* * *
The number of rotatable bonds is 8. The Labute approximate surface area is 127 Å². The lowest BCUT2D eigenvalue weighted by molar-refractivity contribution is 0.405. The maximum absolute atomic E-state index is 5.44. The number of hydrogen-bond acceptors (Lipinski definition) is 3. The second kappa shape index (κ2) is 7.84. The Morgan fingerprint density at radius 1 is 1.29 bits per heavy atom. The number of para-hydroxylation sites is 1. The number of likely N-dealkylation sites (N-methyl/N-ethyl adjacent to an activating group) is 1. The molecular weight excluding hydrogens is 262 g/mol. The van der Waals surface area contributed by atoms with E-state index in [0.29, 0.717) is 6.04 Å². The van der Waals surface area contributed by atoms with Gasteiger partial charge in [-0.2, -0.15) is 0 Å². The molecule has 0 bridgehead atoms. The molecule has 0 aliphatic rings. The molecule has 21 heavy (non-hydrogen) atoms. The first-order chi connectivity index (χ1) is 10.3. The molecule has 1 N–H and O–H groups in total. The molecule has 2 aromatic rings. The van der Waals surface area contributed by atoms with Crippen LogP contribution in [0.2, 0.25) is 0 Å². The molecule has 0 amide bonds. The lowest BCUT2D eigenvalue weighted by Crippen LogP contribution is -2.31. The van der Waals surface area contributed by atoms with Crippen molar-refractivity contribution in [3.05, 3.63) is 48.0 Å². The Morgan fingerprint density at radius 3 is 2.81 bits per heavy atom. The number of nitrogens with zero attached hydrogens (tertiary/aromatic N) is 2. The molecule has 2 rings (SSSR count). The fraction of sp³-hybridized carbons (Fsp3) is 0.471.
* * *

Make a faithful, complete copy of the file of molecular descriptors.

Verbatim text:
The number of rotatable bonds is 8. The Labute approximate surface area is 127 Å². The lowest BCUT2D eigenvalue weighted by molar-refractivity contribution is 0.405. The maximum absolute atomic E-state index is 5.44. The number of hydrogen-bond acceptors (Lipinski definition) is 3. The second kappa shape index (κ2) is 7.84. The Morgan fingerprint density at radius 1 is 1.29 bits per heavy atom. The number of para-hydroxylation sites is 1. The number of likely N-dealkylation sites (N-methyl/N-ethyl adjacent to an activating group) is 1. The molecular weight excluding hydrogens is 262 g/mol. The van der Waals surface area contributed by atoms with E-state index in [0.29, 0.717) is 6.04 Å². The van der Waals surface area contributed by atoms with Gasteiger partial charge in [-0.2, -0.15) is 0 Å². The molecule has 0 bridgehead atoms. The molecule has 0 aliphatic rings. The molecule has 21 heavy (non-hydrogen) atoms. The first-order chi connectivity index (χ1) is 10.3. The molecule has 1 N–H and O–H groups in total. The molecule has 2 aromatic rings. The van der Waals surface area contributed by atoms with Crippen LogP contribution in [0.2, 0.25) is 0 Å². The molecule has 0 amide bonds. The lowest BCUT2D eigenvalue weighted by Crippen LogP contribution is -2.31. The van der Waals surface area contributed by atoms with Crippen molar-refractivity contribution in [3.05, 3.63) is 48.0 Å². The Morgan fingerprint density at radius 3 is 2.81 bits per heavy atom. The number of nitrogens with zero attached hydrogens (tertiary/aromatic N) is 2. The molecule has 2 rings (SSSR count). The fraction of sp³-hybridized carbons (Fsp3) is 0.471.